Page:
Left untreated and unabated, the "drunkorexic" suffers serious consequences to her health, job or school status, and relationships. Medical stabilization is part of a treatment process that should address both the chemical dependency and the eating disorder. The Hanley Center's Center of Women's Recovery, http://www.hanleycenter.org, has increasingly treated young women with the dual diagnoses of eating disorders and alcohol and/or substance abuse. Earlier treatment methods for co-occurring eating disorders and alcohol abuse sought to treat the alcohol problems first, with the idea that this was the more serious problem. Eating disorders are deadly as well.

Treating both disorders concurrently, in a medically based, holistic program that is rooted in the Twelve Step philosophy has been shown to be effective, and therapists who treat eating disorders must also have received related training. Depression is usually associated with dual diagnoses like this, and there may underlying conditions such as bi-polar disorders. Recovery is a process that may entail longer treatment, a combination of pharmacology and interactive therapies such as Motivational Interviewing, Cognitive Behavior Therapy, and Dialectical Behavioral Therapy, based on mindfulness and mood regulation, and expressive therapies that help to address and safely express deep-seated emotions. Hormonal Shift Assessment and care plans also help women understand and address mood swings, anxiety and cravings. Continuing care and support group participation are associated with more successful recovery.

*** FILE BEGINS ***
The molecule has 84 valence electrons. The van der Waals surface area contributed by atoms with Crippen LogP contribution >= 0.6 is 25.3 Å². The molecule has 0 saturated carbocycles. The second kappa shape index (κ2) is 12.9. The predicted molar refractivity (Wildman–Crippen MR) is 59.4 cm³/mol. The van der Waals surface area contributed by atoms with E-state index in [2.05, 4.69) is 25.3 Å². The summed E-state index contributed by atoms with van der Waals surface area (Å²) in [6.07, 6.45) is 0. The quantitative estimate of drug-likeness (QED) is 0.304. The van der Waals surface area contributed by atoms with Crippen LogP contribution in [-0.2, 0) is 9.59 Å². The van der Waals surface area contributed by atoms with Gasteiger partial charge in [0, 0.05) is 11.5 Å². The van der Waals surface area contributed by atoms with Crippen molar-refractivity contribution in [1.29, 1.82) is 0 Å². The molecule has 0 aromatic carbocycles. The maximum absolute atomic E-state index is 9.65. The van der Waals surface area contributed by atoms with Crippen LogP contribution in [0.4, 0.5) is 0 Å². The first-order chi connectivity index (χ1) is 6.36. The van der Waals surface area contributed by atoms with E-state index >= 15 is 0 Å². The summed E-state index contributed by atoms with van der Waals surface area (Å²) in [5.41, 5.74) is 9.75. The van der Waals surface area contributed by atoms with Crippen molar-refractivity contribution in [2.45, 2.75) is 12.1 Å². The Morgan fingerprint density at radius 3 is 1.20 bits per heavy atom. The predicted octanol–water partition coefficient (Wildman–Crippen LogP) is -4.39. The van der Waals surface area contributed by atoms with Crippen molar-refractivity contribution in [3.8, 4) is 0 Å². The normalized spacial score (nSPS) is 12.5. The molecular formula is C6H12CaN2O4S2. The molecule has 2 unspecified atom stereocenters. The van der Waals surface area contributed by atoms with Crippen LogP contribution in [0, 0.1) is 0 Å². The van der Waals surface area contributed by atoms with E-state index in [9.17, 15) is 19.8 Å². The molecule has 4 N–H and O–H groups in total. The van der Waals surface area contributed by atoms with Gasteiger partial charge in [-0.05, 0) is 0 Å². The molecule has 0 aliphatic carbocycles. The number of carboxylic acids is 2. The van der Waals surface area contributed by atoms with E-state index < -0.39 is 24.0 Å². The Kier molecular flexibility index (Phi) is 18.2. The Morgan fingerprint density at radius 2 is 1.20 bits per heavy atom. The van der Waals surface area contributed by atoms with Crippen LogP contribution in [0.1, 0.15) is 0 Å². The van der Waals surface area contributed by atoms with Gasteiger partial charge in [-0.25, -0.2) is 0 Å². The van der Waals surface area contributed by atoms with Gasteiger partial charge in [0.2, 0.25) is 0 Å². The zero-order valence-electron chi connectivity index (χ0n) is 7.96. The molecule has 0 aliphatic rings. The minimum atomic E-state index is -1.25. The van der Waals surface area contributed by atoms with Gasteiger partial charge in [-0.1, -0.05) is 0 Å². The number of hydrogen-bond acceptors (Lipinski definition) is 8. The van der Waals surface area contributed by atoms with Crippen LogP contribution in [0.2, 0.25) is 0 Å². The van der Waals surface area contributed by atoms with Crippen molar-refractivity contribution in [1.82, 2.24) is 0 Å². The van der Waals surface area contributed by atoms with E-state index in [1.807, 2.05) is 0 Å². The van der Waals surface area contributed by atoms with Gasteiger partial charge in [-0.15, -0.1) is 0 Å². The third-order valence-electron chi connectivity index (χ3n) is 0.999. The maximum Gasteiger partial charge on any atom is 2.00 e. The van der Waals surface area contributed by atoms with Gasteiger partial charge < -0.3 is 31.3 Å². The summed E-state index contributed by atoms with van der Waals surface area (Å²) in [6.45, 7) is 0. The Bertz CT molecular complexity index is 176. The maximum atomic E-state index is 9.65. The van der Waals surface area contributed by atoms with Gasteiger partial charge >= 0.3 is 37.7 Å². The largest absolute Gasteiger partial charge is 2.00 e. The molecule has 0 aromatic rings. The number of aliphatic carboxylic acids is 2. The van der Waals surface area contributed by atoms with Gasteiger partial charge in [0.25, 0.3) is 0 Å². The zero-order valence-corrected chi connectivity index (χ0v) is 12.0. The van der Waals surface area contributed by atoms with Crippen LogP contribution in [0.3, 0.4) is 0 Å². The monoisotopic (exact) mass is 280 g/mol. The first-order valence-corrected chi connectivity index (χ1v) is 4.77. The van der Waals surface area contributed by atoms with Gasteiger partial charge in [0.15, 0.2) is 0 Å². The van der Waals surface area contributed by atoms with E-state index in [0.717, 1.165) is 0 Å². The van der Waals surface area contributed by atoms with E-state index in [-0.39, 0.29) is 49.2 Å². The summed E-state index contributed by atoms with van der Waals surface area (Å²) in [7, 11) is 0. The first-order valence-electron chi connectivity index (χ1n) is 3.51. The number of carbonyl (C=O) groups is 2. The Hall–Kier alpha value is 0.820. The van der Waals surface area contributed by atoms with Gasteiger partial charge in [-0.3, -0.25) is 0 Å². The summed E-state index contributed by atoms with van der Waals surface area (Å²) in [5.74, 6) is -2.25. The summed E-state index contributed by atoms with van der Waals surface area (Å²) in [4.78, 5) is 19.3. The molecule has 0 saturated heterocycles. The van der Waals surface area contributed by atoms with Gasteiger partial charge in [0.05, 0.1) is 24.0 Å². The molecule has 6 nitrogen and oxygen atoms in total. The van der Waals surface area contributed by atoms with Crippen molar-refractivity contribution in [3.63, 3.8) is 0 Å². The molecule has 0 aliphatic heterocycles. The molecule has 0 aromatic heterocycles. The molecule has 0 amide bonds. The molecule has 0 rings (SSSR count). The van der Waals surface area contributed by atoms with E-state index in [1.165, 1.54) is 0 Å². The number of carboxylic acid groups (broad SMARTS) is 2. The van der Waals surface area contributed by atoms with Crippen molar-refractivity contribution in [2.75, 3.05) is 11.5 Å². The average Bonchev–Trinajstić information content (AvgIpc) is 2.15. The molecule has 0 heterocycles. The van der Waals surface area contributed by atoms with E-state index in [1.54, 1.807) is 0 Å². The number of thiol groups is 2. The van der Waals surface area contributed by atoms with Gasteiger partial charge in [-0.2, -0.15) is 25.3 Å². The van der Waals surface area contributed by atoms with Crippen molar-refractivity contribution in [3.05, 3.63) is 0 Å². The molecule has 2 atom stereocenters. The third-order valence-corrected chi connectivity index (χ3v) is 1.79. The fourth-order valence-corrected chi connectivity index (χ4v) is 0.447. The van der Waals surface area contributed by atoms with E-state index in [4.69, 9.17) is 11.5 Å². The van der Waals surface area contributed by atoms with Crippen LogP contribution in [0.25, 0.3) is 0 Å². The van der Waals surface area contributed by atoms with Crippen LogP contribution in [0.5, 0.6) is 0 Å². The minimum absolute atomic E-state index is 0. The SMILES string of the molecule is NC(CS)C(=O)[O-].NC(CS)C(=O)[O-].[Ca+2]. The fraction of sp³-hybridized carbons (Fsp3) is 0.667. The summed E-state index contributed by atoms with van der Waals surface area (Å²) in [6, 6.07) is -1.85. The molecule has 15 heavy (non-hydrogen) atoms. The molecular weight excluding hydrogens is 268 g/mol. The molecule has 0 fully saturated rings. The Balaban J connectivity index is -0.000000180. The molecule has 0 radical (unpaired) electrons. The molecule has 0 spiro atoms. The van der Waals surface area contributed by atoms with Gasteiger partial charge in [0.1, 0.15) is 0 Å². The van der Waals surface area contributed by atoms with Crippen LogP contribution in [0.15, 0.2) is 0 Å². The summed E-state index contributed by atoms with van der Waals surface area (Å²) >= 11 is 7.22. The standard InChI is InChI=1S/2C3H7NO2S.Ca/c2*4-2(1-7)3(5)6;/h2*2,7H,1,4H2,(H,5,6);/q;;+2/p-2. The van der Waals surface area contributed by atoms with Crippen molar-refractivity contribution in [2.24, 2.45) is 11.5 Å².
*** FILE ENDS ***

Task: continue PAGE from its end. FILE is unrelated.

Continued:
The role of culture, environment, genetics and biochemistry

Studies now have shown that young girls who start to diet at about sixth grade are more likely to abuse alcohol and other chemicals as teenagers or young adults. Besides the pop culture images we're bombarded with, family history of substance abuse, and genetic factors can be factors along with other environmental markers, such as history of abuse or abandonment or family instability.

Neurochemical changes that affect opiod peptides in the body, regulators of food intake, may also modulate intake of alcohol or cocaine, say some studies. Personality characteristics may hold clues too, such as extreme impulsiveness and difficulty in controlling behavior. Borderline Personality Disorder causes rapidly cycling mood swings and impulsively as well. Another behavioral profile is what has been called the Novelty Seeker, who continually pursues new stimuli and "more" of it. The young woman suffering from bulimia often fits a profile of the "Novelty Seeker" and one with mood wings and impulsivity.

"Drunkorexics" don't share all the same behavioral or personality types, genetic background, hormonal makeup or family histories. By understanding some underlying causes, though, treatment can be more effective, and the individual more readily engages in the recovery process. Sustained support of Twelve Step groups, for example, can provide the stability to continue, and tools learned in such therapies as Dialectical Behavior Therapy can offer help in self-regulating moods without addictive and destructive behaviors.

How to find gender-specific treatment for recovery from addiction and dual diagnosis for women: for the Center for Women's Recovery at Hanley Center, has developed a medically-based, holistic program for women that is rooted in the Twelve Step philosophyHttp://www.hanleycenter.org Jeannie Provost, program director, is a distinguished professional with broad experience in the treatment of women who suffer from addictions.